The experience of the year 2020 will remain indelible in the minds of many people around the world and Nigeria is not an exception due to the novice coronavirus pandemic.
In this piece, Leakblast.com reports that the COVID-19 pandemic shocked the world and overwhelmed the health systems of even high-income countries.
Nigeria recorded an imported case from Italy on February 27, 202 and the incidence grew steadily, moving from an imported case and elitist pattern to community transmission.
Findings showed that the country recorded an upsurge of 52% of total cases in the transmission of COVID-19 during the short period the lockdown was relaxed.
The World Health Organization (WHO) categorized Nigeria as one of the 13 high-risk African countries with respect to the spread of COVID-19.
The case, which was confirmed on February 27, 2020, was the first to be reported in Nigeria after the outbreak in China in January 2020.
Between March and November, the deadly COVID-19 has sent some notable Nigerians to their graves and everybody is now in panic mode.
The notable Nigeria who died of COVID-19 included the former chief of staff to the president, Abba Kyari, the former governor of Oyo state, Abiola Ajimobi; the senator who represented Lagos East senatorial district, Bayo Osinlowo; and senator Buruji Kashamu.
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On the other hand, the alleged shooting of EndSARS protesters at the Lekki tollgate by soldiers on October 20, also shook the country as conflicting reports emanated from the sad incident.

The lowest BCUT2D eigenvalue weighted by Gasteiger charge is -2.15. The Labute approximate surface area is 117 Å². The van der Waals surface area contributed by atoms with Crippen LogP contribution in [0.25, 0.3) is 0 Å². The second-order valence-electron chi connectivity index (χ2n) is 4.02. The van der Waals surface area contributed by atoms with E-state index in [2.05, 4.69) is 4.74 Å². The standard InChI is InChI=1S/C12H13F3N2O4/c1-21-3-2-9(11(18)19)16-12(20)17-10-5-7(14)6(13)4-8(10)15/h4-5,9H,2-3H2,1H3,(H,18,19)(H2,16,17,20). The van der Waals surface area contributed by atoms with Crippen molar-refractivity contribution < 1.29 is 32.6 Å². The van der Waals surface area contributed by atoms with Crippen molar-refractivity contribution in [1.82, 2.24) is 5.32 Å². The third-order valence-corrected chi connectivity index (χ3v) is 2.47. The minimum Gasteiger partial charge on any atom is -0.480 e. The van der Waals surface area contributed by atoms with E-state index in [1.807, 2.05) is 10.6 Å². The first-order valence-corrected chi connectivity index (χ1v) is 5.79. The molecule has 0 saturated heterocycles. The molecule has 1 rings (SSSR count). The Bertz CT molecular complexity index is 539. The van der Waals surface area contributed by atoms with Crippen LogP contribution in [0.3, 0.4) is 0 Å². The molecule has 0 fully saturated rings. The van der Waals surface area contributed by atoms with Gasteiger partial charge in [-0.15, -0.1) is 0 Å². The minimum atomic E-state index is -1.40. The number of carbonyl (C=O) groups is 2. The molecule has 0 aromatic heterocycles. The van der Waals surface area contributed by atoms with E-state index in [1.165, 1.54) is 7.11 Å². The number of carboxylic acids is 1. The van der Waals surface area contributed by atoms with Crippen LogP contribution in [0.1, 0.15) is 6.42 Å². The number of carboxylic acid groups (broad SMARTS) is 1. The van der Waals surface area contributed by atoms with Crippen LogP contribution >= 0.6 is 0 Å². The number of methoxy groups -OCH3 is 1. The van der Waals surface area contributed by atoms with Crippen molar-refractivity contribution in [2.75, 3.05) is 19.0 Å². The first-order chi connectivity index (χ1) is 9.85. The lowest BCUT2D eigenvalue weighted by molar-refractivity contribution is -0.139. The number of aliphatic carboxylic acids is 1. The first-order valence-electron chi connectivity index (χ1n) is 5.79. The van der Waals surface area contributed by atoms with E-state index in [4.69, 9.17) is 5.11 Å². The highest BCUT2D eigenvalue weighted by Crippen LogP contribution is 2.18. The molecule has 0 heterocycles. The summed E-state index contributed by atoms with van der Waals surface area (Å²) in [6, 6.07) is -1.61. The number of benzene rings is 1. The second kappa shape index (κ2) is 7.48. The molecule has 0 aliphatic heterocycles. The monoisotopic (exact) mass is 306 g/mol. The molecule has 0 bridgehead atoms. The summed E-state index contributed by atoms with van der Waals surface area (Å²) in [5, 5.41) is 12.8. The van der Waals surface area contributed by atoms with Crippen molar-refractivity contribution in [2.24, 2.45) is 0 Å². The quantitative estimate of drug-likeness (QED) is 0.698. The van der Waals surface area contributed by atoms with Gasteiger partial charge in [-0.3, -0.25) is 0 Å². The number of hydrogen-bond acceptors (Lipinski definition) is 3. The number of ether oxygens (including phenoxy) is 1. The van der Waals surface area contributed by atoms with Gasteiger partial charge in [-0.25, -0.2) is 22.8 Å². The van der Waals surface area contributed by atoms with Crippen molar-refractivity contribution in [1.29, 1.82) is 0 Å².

The Nigerian Army had claimed after the incident that soldiers did not shoot the peaceful Lekki protesters calling for an end to police brutality but the Amnesty International (AI) in its report faulted the claim.
A week after the incident, the Army admitted its soldiers were deployed to restore order but denied they opened fire on the gathered crowd protesting against police brutality.
Amnesty International said that at least 10 protesters were killed in the Lekki plaza shooting on October 20.
The army spokesman, Major Osoba Olaniyi, said soldiers were sent to enforce a curfew, saying that soldiers were deployed on orders from the Lagos state government due to violence which led to several police stations being burnt, policemen killed, suspects in police custody released and weapons carted away.
Lagos Governor Babajide Sanwo-Olu, however, has said the state has no authority over the national army.
Sanwo-Olu had said:
“It is imperative to explain that no governor controls the rules of engagement of the army. I have nevertheless instructed an investigation into the ordered and the adopted rules of engagement employed by the men of the Nigerian Army deployed to the Lekki tollgate.”
During the year in review, the EndSARS protests which had hitherto been peaceful was later hijacked by mobs who turned to looters.
In Lagos, as the palace of the Oba of Lagos, Rilwan Akinolu, was attacked and looted, so were the Lagos High Court, Igbosere and retail businesses on the Island and Mainland.
The hoodlums attacked a warehouse where COVID-19 palliatives were kept at Mazamaza community in Amuwo-Odofin local government of the state.
It was gathered that the hoodlums also set a bonfire at a junction not far from the warehouse and later asked residents in the area to move into the warehouse and pick some palliatives.
The branch of Shop Rite in Ilorin, the capital of Kwara state, was not spared either, as hoodlums besieged the store and looted all the items on the shelves.
The miscreants had earlier attacked a warehouse inside the Cargo terminal of Ilorin International Airport where COVID-19 palliatives such as bags of rice, Semovita, and other foodstuff were kept.
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